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Wednesday, February 13, 2013
It’s another living-on-the-edge weather system today.
This is just the way the 2012-13 winter rolls. It has played havoc with my weekly snow meter, and produced several odd winter weather events in which some locations in Southwest Virginia get surprising amounts of snow or ice while others get little or nothing besides rain.
Most forecast guidance, as of Tuesday, points to mostly rain with today’s system, as low-level cold air seems to be limited. There will be a better chance of wintry mix or snow the farther one travels north and west of Roanoke.
But it’s a close call, with temperatures projected to be only a few degrees above freezing in critical layers of the atmosphere.
As we’ve seen as recently as last Thursday and Friday (a surprise 3- to 5-inch snow for the Roanoke Valley) and even Sunday night (sleet/snow mix for many locations in what was supposed to be all rain), these close-call situations can turn easily .
For snow to occur, temperatures generally must be at or below freezing from cloud to ground, so that crystals that form in the cloud won’t melt on the way down.
Snowflakes can survive very thin layers of slightly above-freezing temperatures, usually near the surface. That was evidenced by Roanoke’s official temperature getting no lower than 33 during the wet snow Thursday night and early Friday, and some temperatures as warm as the low 40s as fat conglomerated flakes plopped down in some parts of Southwest Virginia on Sunday night.
There are three major ways that temperatures can become cold enough for snow when it starts out just a little too warm.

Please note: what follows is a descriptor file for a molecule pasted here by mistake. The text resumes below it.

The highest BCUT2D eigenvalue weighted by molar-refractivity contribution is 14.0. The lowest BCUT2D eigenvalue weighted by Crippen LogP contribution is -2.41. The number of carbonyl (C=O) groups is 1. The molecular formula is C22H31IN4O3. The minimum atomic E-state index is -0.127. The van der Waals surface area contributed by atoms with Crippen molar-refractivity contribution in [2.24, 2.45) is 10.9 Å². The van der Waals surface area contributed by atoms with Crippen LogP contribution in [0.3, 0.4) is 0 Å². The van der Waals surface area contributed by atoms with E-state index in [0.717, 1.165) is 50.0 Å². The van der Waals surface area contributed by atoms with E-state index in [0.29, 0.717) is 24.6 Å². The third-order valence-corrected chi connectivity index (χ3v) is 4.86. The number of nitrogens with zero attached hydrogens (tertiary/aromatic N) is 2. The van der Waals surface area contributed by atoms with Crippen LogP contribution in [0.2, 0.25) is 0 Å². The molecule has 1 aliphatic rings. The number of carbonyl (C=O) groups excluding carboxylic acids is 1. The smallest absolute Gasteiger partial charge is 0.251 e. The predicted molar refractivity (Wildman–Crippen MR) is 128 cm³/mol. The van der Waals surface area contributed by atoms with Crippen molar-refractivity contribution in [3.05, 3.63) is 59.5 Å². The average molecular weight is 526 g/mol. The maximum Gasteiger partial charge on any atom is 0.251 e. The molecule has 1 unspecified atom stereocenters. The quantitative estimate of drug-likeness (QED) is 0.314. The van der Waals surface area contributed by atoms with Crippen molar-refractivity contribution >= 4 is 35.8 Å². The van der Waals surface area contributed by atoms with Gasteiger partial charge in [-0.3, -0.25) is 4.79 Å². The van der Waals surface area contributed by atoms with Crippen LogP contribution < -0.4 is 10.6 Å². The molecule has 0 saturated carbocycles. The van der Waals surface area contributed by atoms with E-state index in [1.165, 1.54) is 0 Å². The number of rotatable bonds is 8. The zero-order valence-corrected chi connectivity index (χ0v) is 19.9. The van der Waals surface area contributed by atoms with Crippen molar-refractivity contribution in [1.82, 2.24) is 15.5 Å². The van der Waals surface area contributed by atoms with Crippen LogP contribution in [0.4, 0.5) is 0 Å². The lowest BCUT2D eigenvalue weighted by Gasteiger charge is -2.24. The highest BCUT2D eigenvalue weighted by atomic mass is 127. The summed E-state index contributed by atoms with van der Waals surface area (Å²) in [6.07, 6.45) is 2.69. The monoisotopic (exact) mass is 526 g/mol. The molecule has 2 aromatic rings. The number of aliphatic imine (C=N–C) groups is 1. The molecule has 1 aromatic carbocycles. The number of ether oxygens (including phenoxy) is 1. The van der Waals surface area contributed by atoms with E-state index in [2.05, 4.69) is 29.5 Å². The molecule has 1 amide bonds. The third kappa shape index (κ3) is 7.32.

The first is cold air advection . It’s the simplest — winds move cold air in from somewhere else. Often we see it in the form of cold air damming, when northeast winds bank cold air against the mountains. It also happens when a cold front passes and brings Arctic air in from the west or northwest, or when a passing low-pressure system to the south pulls in colder air from the north.
A second is evaporational cooling. This is when there are layers of cold, dry air between the clouds and surface, so that some of the falling precipitation evaporates on the way down. As evaporation occurs, heat is used up, and the atmosphere cools. This was the primary reason many of you saw some snow and sleet Sunday night when temperatures started out in the 40s.
The third is dynamic cooling, in which atmospheric lift with a strong storm system results in a lowering of atmospheric pressure and cooling of the atmosphere. The Jan. 17 quick flip from rain to heavy snow was a prime example of this.
None of these three seems to be a strong suit with today’s situation. But all three could play minor roles, and if it comes down to small pockets of above-freezing temperatures between cloud and ground, it is possible that it will cool enough for sleet or snow to reach the surface in some areas.
Today does not look like a widespread wintry precipitation event, but continue to monitor later forecasts, and keep an eye out the window, just in case that suddenly changes .
As is usual, we’ll be following it on the Weather Journal blog. Drop by and let us know what it’s doing where you live.
Weather Journal runs on Wednesdays.
Weather JournalStorm track isn't very snowy for us